The Magic of Minsmere

11 December 2014
The scenic view at Minsmere

The scenic view at Minsmere

It is a common perception that the Royal Society for the Protection of Birds (RSPB) is just for the conservation of birds. The truth is that the RSPB also protects threatened wildlife and the goal is to have the towns, coast and countryside teeming with nature’s life.

At Minsmere, you can see the RSPB in action and at this specific site the RSPB specialises in protecting rare birds. One example of their success is that 30% of the UK’s breeding bitterns are found at Minsmere.

It’s a precise procedure, creating a natural environment. In the matter of the bitterns, special care is made to regulate water levels, keeping the reeds trimmed back so that the habitat will be more appealing to fish. Not only the bitterns benefit but so do the marsh harriers, otters, water voles, and bearded tits.

Cows keep the grass trimmed in the summer and in the spring it is mowed. Why? Because breeding lapwings need the grass short in the spring. The grass also needs to be damp for breeding waders and in the winter, wildfowl need some of the grassy areas flooded.

The Magic of Minsmere is a special walk where you can see some of the more than 5300 recorded species, history in action, and archaeological delights. This is a 3-hour walk, beginning at 10am on Tuesdays from now until January 27, 2015 and alternately on Saturdays and Sundays starting at 9:30am until February 28, 2015.

This time of the year rafts of ducks, typically teals and widgeons, gather on the Scrape and grazing marshes. However, there are also Bewick’s swans, smews and goldeneyes. On any given day there are hundreds of ducks in their finest plumage.

You don’t have to come only on Tuesdays or the weekend for the walk. Come anytime and see nature being restored and new life emerging. Start at the visitor centre, visit the café which offers the best of Suffolk food, walk along one of the nature trails that meander through the woodland, heathland and reedbeds.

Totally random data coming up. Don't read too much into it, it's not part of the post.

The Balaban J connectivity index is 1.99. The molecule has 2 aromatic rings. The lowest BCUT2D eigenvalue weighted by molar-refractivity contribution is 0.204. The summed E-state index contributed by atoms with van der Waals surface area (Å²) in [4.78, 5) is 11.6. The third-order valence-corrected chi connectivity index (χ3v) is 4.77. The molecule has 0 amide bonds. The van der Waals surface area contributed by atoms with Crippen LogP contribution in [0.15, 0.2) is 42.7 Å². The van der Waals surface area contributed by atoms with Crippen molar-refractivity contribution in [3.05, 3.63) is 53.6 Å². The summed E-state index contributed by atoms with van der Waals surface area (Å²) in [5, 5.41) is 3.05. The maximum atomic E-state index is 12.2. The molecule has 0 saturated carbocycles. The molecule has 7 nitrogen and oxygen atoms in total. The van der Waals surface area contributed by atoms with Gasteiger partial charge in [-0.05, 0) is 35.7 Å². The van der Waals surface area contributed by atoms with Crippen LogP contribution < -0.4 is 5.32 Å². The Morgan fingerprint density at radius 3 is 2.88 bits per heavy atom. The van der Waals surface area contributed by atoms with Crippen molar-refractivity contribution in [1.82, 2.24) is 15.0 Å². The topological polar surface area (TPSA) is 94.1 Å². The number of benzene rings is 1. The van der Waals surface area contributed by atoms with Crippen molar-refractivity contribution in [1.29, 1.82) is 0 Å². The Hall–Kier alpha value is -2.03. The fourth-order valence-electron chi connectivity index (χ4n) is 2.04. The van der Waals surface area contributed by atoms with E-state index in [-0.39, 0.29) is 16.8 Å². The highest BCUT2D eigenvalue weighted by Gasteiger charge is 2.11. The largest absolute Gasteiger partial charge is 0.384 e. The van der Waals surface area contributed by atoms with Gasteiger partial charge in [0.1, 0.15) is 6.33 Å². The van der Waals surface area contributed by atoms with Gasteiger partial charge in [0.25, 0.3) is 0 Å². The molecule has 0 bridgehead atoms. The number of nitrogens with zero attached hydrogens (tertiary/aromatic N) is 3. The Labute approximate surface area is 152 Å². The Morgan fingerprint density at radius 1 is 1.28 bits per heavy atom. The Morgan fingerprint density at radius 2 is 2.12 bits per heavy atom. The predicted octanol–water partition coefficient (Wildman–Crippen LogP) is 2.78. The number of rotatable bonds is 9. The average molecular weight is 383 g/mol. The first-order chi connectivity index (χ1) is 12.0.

There are hides where you can quietly watch the birdlife around you. Stroll to the beach area. It’s a way to return to a peaceful natural world as if you were time travelling into a bygone era.

You can get to Minsmere by bicycle from the railway stations at Darsham and Saxmundham. Avoid the B-roads if possible. Take the roadside cyclepath along the A12 from Darsham station to the turn for Darsham village and follow the lanes through Westleton.

From the Saxmundham station, go toward Eastbridge and follow the metalled road across the Minsmere river to the right turn to Scott’s Hall Farm. (Here’s a hint: Scott’s Hall Farm isn’t on the map so if you need a map, use Ordnance Survey Explorer maps 212 and 231.)

Of course, you can also take a bus and a demand-responsive bus will take you from the Leiston bus station from 7am to 7pm Monday to Saturday. Book a day ahead for the demand-responsive bus.

Or you can simply drive to Minsmere. From Broadland Sands Holiday Park take the A12 south and follow the signs to Westleton where you take the Dunwich road and then the first right. Go left at the crossroads, follow the reserve entrance track to Scotts Hall. The car park is another kilometre further along..

This time of the year the visitor centre and shop are open daily 9 am-4 pm and the café is open 10 am-3.30 pm from November-January. The car park, hides and countryside walks are open daily from dawn to dusk except for December 25 and 26.

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